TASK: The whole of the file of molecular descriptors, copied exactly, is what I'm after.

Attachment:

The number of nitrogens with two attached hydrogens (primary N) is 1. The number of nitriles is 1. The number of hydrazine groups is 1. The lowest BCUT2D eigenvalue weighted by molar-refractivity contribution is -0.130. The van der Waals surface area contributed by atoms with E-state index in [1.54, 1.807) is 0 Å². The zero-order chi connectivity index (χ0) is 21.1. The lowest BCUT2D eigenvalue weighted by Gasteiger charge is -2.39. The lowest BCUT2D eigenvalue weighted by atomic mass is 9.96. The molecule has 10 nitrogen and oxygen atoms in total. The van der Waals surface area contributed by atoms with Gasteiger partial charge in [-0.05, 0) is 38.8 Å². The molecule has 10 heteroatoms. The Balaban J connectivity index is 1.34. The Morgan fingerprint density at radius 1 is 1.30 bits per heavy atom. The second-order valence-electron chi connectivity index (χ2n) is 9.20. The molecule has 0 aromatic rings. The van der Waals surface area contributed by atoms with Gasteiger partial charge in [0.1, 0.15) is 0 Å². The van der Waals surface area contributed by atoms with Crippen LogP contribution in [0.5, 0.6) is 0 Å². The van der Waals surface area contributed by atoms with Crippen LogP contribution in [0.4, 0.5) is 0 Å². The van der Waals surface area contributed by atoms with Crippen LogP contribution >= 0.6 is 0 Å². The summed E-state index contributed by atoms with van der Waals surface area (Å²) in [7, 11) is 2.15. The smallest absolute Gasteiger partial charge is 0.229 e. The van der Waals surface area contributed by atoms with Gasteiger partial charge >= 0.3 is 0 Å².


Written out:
The number of nitrogens with two attached hydrogens (primary N) is 1. The number of nitriles is 1. The number of hydrazine groups is 1. The lowest BCUT2D eigenvalue weighted by molar-refractivity contribution is -0.130. The van der Waals surface area contributed by atoms with E-state index in [1.54, 1.807) is 0 Å². The zero-order chi connectivity index (χ0) is 21.1. The lowest BCUT2D eigenvalue weighted by Gasteiger charge is -2.39. The lowest BCUT2D eigenvalue weighted by atomic mass is 9.96. The molecule has 10 nitrogen and oxygen atoms in total. The van der Waals surface area contributed by atoms with Gasteiger partial charge in [-0.05, 0) is 38.8 Å². The molecule has 10 heteroatoms. The Balaban J connectivity index is 1.34. The Morgan fingerprint density at radius 1 is 1.30 bits per heavy atom. The second-order valence-electron chi connectivity index (χ2n) is 9.20. The molecule has 0 aromatic rings. The van der Waals surface area contributed by atoms with Gasteiger partial charge in [0.1, 0.15) is 0 Å². The van der Waals surface area contributed by atoms with Crippen LogP contribution in [0.5, 0.6) is 0 Å². The van der Waals surface area contributed by atoms with Crippen LogP contribution in [0.4, 0.5) is 0 Å². The van der Waals surface area contributed by atoms with Crippen LogP contribution >= 0.6 is 0 Å². The summed E-state index contributed by atoms with van der Waals surface area (Å²) in [7, 11) is 2.15. The smallest absolute Gasteiger partial charge is 0.229 e. The van der Waals surface area contributed by atoms with Gasteiger partial charge >= 0.3 is 0 Å².